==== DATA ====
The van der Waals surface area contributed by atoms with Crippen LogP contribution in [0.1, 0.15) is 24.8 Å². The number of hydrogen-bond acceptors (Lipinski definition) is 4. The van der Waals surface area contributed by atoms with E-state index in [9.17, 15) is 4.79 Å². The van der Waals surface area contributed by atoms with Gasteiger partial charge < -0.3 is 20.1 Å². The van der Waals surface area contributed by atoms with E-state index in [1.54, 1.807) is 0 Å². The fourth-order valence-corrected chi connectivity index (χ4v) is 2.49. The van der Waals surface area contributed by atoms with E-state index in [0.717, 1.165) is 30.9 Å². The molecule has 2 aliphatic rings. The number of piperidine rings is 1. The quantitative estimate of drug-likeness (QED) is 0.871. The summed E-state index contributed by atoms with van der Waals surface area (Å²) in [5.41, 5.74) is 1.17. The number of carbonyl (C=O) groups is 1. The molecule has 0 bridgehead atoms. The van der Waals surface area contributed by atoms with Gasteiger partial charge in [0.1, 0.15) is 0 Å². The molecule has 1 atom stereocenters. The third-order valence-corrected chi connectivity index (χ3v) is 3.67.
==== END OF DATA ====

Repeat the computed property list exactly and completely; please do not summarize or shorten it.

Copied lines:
The van der Waals surface area contributed by atoms with Crippen LogP contribution in [0.1, 0.15) is 24.8 Å². The number of hydrogen-bond acceptors (Lipinski definition) is 4. The van der Waals surface area contributed by atoms with E-state index in [9.17, 15) is 4.79 Å². The van der Waals surface area contributed by atoms with Gasteiger partial charge < -0.3 is 20.1 Å². The van der Waals surface area contributed by atoms with E-state index in [1.54, 1.807) is 0 Å². The fourth-order valence-corrected chi connectivity index (χ4v) is 2.49. The van der Waals surface area contributed by atoms with E-state index in [0.717, 1.165) is 30.9 Å². The molecule has 2 aliphatic rings. The number of piperidine rings is 1. The quantitative estimate of drug-likeness (QED) is 0.871. The summed E-state index contributed by atoms with van der Waals surface area (Å²) in [5.41, 5.74) is 1.17. The number of carbonyl (C=O) groups is 1. The molecule has 0 bridgehead atoms. The van der Waals surface area contributed by atoms with Gasteiger partial charge in [0.1, 0.15) is 0 Å². The molecule has 1 atom stereocenters. The third-order valence-corrected chi connectivity index (χ3v) is 3.67.